When you do a search, you can sort the results bibliographically alphabetical or by “rank”. What is Rank?
Rank refers to the search engine’s “best guess” as to the relevance of the result to the search you specified. The exact method of ranking used varies a bit depending on the search. In its most basic level, when you specify a single search term, rank looks at the density of the matches for the word in the document, and how close to the beginning of the document they appear as a measure of importance to the paper’s topic. The documents with the most matches and where the term is deemed to have the most importance, have the highest “relevance” and are ranked first (presented first).
When you specify more than one term to appear anywhere in the article, the method is similar, but the search engine looks at how many of those terms appear, and how close together they appear, how close to the beginning of the document, and can even take into account the relative rarity of the search terms and their density in the retrieved file, where infrequent terms count more heavily than common terms.
To see a simple example of this, search for the words (not the phrase, so no quotes):
Look at the density of matches in each document on the first page of the hits. Then go to the last page of matched documents, and observe the density of matches within the documents.
A more complex search illustrates this nicely with a single page and only 15 matches:
counter*tr* w/25 “liv* out” w/25 enact*
There are a lot of word forms and variants of the words (due to the * wildcards) above that can match, but the proximity (w/25) clause limits the potential for matching. What’s interesting here though is how easily you can see the match density decrease as you view down the short list.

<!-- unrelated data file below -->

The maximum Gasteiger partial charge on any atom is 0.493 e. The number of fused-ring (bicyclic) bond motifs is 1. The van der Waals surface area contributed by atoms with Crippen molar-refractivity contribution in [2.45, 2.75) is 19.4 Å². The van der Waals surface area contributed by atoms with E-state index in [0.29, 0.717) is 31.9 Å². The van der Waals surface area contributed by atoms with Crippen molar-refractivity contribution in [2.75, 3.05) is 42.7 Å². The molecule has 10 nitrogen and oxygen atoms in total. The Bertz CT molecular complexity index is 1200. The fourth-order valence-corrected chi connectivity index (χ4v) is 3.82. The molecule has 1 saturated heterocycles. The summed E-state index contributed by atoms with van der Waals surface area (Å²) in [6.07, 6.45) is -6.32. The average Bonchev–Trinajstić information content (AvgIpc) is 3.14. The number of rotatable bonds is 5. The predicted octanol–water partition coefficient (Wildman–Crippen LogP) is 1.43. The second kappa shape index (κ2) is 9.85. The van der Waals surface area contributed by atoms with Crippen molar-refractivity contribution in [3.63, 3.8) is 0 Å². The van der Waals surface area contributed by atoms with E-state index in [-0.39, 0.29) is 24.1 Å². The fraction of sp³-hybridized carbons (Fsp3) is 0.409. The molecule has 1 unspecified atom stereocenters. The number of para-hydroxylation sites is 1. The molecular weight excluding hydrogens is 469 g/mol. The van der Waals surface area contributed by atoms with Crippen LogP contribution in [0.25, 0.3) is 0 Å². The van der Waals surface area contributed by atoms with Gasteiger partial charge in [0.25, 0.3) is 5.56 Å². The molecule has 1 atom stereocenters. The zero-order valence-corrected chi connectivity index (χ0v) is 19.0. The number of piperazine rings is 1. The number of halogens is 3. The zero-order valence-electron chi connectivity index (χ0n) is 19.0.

The end result of selecting order by rank is that the search engine’s best “guess” as to which articles are more relevant appear higher on the list than less relevant articles.
For the complete list of tips, see PEP-Web Tips on the PEP-Web support page.
Freud, S. (1916). Letter from Sigmund Freud to Sándor Ferenczi, July 31, 1916. The Correspondence of Sigmund Freud and Sandor Ferenczi Volume 2, 1914-1919, 136-137.
Freud, S. (1916). Letter from Sigmund Freud to Sándor Ferenczi, July 31, 1916. The Correspondence of Sigmund Freud and Sandor Ferenczi Volume 2, 1914-1919 , 136-137
Letter from Sigmund Freud to Sándor Ferenczi, July 31, 1916
[to Gizella Pálos]
Vienna, July 31, 1916
IX., Berggasse 19
Today I got up from an influenza fever lasting two days, but I don't want to make you wait for a reply.1 So don't be surprised if my writing is rather shaky.
I was afraid that I was supposed to advise you, but no, you are merely asking me to answer a question as to whether you were right in wanting to wait for your daughter's return. And perhaps I can still make a judgment about that, i.e., not as to whether it is right or wrong but interpret, translate, what it wants to say.
Perhaps you are right, but it seems without a doubt that this suggestion means a “no.” Are you thinking of waiting a half or 3/4 year longer, after one has already waited such long years, and for what? For this same daughter, who has already placed herself between the both of you and will do this immediately again both by her own will and by the consent of both of you. Does that mean something other than hiding the no behind a postponement, which will perhaps lead to a new motivation for the no?
I am not unaware of the fact that you are simply propagating a role which your counterpart has, to your sorrow, conducted against you, and that such revenge is psychologically completely justified. Really, if both of you are so close to the “no,” I don't know whether you aren't doing the right thing with your refusal. Only you should know that it is a refusal.
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